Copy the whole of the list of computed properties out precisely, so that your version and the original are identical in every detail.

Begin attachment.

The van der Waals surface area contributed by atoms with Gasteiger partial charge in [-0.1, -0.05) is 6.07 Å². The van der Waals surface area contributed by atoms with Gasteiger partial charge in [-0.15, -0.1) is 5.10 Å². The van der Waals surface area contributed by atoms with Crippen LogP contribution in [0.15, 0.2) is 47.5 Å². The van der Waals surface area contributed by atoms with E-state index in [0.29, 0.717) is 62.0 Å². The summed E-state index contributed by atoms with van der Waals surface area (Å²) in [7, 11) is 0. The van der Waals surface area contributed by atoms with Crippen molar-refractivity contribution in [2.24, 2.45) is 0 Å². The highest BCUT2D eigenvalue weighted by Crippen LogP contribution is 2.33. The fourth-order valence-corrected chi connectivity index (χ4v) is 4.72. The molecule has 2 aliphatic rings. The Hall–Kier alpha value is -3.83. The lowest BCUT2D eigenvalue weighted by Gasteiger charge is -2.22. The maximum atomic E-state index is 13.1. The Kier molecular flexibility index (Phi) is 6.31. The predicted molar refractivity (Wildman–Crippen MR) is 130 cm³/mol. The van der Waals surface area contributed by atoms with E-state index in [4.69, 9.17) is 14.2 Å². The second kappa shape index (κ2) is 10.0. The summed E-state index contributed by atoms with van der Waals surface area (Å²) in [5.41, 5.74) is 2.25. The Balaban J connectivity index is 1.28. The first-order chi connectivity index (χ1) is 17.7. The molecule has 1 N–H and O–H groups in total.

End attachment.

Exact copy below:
The van der Waals surface area contributed by atoms with Gasteiger partial charge in [-0.1, -0.05) is 6.07 Å². The van der Waals surface area contributed by atoms with Gasteiger partial charge in [-0.15, -0.1) is 5.10 Å². The van der Waals surface area contributed by atoms with Crippen LogP contribution in [0.15, 0.2) is 47.5 Å². The van der Waals surface area contributed by atoms with E-state index in [0.29, 0.717) is 62.0 Å². The summed E-state index contributed by atoms with van der Waals surface area (Å²) in [7, 11) is 0. The van der Waals surface area contributed by atoms with Crippen molar-refractivity contribution in [2.24, 2.45) is 0 Å². The highest BCUT2D eigenvalue weighted by Crippen LogP contribution is 2.33. The fourth-order valence-corrected chi connectivity index (χ4v) is 4.72. The molecule has 2 aliphatic rings. The Hall–Kier alpha value is -3.83. The lowest BCUT2D eigenvalue weighted by Gasteiger charge is -2.22. The maximum atomic E-state index is 13.1. The Kier molecular flexibility index (Phi) is 6.31. The predicted molar refractivity (Wildman–Crippen MR) is 130 cm³/mol. The van der Waals surface area contributed by atoms with E-state index in [4.69, 9.17) is 14.2 Å². The second kappa shape index (κ2) is 10.0. The summed E-state index contributed by atoms with van der Waals surface area (Å²) in [5.41, 5.74) is 2.25. The Balaban J connectivity index is 1.28. The first-order chi connectivity index (χ1) is 17.7. The molecule has 1 N–H and O–H groups in total.